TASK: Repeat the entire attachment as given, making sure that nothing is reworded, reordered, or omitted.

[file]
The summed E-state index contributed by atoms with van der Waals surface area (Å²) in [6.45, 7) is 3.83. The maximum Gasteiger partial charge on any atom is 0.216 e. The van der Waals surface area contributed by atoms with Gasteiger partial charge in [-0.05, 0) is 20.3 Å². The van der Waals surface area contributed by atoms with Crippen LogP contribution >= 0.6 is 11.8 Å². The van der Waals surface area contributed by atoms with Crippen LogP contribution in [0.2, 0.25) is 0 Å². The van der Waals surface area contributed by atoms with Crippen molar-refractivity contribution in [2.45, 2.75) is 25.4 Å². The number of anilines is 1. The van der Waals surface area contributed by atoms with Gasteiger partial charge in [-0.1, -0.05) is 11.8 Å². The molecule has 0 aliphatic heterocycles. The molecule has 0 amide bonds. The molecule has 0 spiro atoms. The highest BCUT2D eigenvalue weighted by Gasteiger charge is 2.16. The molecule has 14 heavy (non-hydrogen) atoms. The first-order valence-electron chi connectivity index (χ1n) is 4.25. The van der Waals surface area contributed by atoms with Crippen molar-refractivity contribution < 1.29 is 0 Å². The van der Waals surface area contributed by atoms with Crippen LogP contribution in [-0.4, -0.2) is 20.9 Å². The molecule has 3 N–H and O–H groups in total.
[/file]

The summed E-state index contributed by atoms with van der Waals surface area (Å²) in [6.45, 7) is 3.83. The maximum Gasteiger partial charge on any atom is 0.216 e. The van der Waals surface area contributed by atoms with Gasteiger partial charge in [-0.05, 0) is 20.3 Å². The van der Waals surface area contributed by atoms with Crippen LogP contribution >= 0.6 is 11.8 Å². The van der Waals surface area contributed by atoms with Crippen LogP contribution in [0.2, 0.25) is 0 Å². The van der Waals surface area contributed by atoms with Crippen molar-refractivity contribution in [2.45, 2.75) is 25.4 Å². The number of anilines is 1. The van der Waals surface area contributed by atoms with Gasteiger partial charge in [-0.1, -0.05) is 11.8 Å². The molecule has 0 aliphatic heterocycles. The molecule has 0 amide bonds. The molecule has 0 spiro atoms. The highest BCUT2D eigenvalue weighted by Gasteiger charge is 2.16. The molecule has 14 heavy (non-hydrogen) atoms. The first-order valence-electron chi connectivity index (χ1n) is 4.25. The van der Waals surface area contributed by atoms with Crippen molar-refractivity contribution < 1.29 is 0 Å². The van der Waals surface area contributed by atoms with Crippen LogP contribution in [-0.4, -0.2) is 20.9 Å². The molecule has 3 N–H and O–H groups in total.